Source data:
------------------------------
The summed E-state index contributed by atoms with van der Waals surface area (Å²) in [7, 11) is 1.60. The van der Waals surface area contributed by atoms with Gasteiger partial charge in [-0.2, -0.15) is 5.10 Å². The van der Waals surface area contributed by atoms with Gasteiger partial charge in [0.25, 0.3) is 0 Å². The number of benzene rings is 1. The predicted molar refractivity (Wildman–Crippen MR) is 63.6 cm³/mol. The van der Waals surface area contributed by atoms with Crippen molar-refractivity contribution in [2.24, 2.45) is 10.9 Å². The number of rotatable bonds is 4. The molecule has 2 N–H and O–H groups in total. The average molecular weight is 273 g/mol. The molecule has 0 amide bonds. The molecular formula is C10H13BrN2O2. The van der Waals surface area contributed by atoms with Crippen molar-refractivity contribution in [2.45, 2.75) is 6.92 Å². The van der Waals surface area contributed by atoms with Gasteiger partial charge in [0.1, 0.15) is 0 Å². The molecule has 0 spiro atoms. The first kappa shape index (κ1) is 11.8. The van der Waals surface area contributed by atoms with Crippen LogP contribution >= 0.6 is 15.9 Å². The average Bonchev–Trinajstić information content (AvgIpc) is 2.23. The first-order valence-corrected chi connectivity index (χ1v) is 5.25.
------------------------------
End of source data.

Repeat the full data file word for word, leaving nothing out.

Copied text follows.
The summed E-state index contributed by atoms with van der Waals surface area (Å²) in [7, 11) is 1.60. The van der Waals surface area contributed by atoms with Gasteiger partial charge in [-0.2, -0.15) is 5.10 Å². The van der Waals surface area contributed by atoms with Gasteiger partial charge in [0.25, 0.3) is 0 Å². The number of benzene rings is 1. The predicted molar refractivity (Wildman–Crippen MR) is 63.6 cm³/mol. The van der Waals surface area contributed by atoms with Crippen molar-refractivity contribution in [2.24, 2.45) is 10.9 Å². The number of rotatable bonds is 4. The molecule has 2 N–H and O–H groups in total. The average molecular weight is 273 g/mol. The molecule has 0 amide bonds. The molecular formula is C10H13BrN2O2. The van der Waals surface area contributed by atoms with Crippen molar-refractivity contribution in [2.45, 2.75) is 6.92 Å². The van der Waals surface area contributed by atoms with Gasteiger partial charge in [0.1, 0.15) is 0 Å². The molecule has 0 spiro atoms. The first kappa shape index (κ1) is 11.8. The van der Waals surface area contributed by atoms with Crippen LogP contribution >= 0.6 is 15.9 Å². The average Bonchev–Trinajstić information content (AvgIpc) is 2.23. The first-order valence-corrected chi connectivity index (χ1v) is 5.25.